Welcome to the late (really late!) Thursday edition of Monday Musings. Forgive me for not posting earlier this week, but I was traveling, without my computer over the weekend, and didn't get home until late Monday night. And from there, the week just got away from me!
As some of you (several of whom I've now had the pleasure of finally meeting in person) know, I live in Florida. But I was up in D.C. for a long weekend recently to attend (and proclaim one of the readings at ) the wedding of Good Girls Founder Jessica Balile (formerly Lanza) and her husband, Sean. I was honored to read the second reading and privileged to share in their joy. It was a wonderful celebration, and a great party. The weekend also offered me an opportunity for a little bit of spiritual renewal and the chance to catch up with my cousin, who I hadn't seen in more than two years.
You might find it odd to think that a four-day weekend not spent on retreat could provide any sort of spiritual renewal, but let me try to explain it this way: I have a faith community, they're just not where I live.
When you're blessed enough to spend time in a thriving faith community, be it a great high school youth group, an active Catholic campus ministry in college or a parish where there are activities geared toward parishioners of all ages, you often don't consider what it's like to not have that community available.
In college, I had that community at the Catholic Student Union at Florida State University. It was my second home, and where I made many long-term friends. But when college ended, many of us went to work, scattered across the country in places where parishes were geared toward families, or retirees (there are lots of those in Florida!), and active community became harder to come by or practically non-existent. And it can sometimes be a stark wake-up call when you try to make it on your own without that familial presence immediately at hand; when none of the friends you have are people of faith and therefore don't understand why anyone would say a month-long novena or want to voluntarily read books written by (or about) saints, much less attend church regularly.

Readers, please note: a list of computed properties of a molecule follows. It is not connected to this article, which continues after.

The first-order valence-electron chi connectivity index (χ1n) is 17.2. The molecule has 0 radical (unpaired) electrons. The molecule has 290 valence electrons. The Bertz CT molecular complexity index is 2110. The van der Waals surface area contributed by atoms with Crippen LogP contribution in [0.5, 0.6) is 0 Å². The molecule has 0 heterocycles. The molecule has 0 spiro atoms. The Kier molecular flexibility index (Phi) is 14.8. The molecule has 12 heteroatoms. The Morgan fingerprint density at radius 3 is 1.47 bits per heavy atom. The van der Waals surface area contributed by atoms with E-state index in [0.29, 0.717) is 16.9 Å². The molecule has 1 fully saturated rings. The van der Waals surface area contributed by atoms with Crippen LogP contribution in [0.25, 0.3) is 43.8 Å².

Of course, having friends at the other end of the phone (or keyboard!) is an immense help, but no substitute for sitting at a table over a meal with friends -- some you'd never met before, but can instantly connect with, because you have that faith base -- seamlessly weaving through conversation topics as varied as possible (or utterly ridiculous) saints names for children, current movie selections and Natural Family Planning. Something as simple as trading dating stories and discussing prayer lives on a long walk, or spending time hanging out at church all Sunday morning, post Mass, to learn more deeply about your faith, can be a huge blessing when it is something you don't experience very often any more.
This trip offered me that: a small taste of the community that I remember, as well as a renewal of God's presence in groups gathered in His name that I don't often get when I'm at home. And as my long weekend drew to a close, the two words that kept running through my head were refreshment and, somewhat surprisingly, consolation.
The Oxford English Dictionary defines consolation as an "alleviation of sorrow or mental distress; the act of being consoled" or as "a fact (or) event that serves to console." Console itself is a verb which means "to comfort in disappointment or distress."
Now, I would hardly call myself sorrowful, or even mentally distressed (except in moments of hormonally-induced fits of self-pity), but I do feel comforted, and somehow more content in myself, now that I'm home again. In my journal, while I somewhat lamented the fact that I had to go back to my everyday life, I also praised God for the strengthening and encouragement I received, merely by being present with other Catholics.
In "An Introduction to the Devout Life," St. Francis de Sales says of true friendship: "If your bond ... be charity, devotion and Christian perfection, then indeed will your friendship be precious; precious because it has its origins in God, because it is maintained in God, and because it will endure forever in Him. ... It is needful for those who are in the world, and (who) seek after virtue, to bind themselves together in a holy and sacred friendship, by means of which they encourage, stimulate, and forward one another in doing good. ... Those who are in the world need them, to aid and succor one another in the many evils and dangers in which they encounter."
So I thank you, ladies, for your friendship and prayers, and for those of you I laughed and prayed with this past weekend. May we all continue to cherish, support and encourage one another in faith as we journey through this life!
And I promise my musing will be back on track again this coming Monday. :)